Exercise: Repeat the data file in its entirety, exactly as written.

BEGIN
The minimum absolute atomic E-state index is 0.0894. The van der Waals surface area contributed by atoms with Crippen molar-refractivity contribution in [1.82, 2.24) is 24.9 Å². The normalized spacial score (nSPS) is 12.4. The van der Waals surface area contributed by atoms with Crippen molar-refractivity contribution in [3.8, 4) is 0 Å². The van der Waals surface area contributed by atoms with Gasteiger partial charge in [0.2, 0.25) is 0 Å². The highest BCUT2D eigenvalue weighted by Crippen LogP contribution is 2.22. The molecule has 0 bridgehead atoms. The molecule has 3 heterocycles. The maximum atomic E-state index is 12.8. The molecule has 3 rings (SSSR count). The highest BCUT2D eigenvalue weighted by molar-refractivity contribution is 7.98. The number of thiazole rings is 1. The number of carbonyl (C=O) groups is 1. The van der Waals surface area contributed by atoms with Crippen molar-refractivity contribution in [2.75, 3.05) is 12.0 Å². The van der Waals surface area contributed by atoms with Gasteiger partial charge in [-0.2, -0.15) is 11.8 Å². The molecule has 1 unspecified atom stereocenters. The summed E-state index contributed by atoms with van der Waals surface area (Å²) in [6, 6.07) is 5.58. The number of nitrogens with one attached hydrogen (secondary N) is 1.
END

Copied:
The minimum absolute atomic E-state index is 0.0894. The van der Waals surface area contributed by atoms with Crippen molar-refractivity contribution in [1.82, 2.24) is 24.9 Å². The normalized spacial score (nSPS) is 12.4. The van der Waals surface area contributed by atoms with Crippen molar-refractivity contribution in [3.8, 4) is 0 Å². The van der Waals surface area contributed by atoms with Gasteiger partial charge in [0.2, 0.25) is 0 Å². The highest BCUT2D eigenvalue weighted by Crippen LogP contribution is 2.22. The molecule has 0 bridgehead atoms. The molecule has 3 heterocycles. The maximum atomic E-state index is 12.8. The molecule has 3 rings (SSSR count). The highest BCUT2D eigenvalue weighted by molar-refractivity contribution is 7.98. The number of thiazole rings is 1. The number of carbonyl (C=O) groups is 1. The van der Waals surface area contributed by atoms with Crippen molar-refractivity contribution in [2.75, 3.05) is 12.0 Å². The van der Waals surface area contributed by atoms with Gasteiger partial charge in [-0.2, -0.15) is 11.8 Å². The molecule has 1 unspecified atom stereocenters. The summed E-state index contributed by atoms with van der Waals surface area (Å²) in [6, 6.07) is 5.58. The number of nitrogens with one attached hydrogen (secondary N) is 1.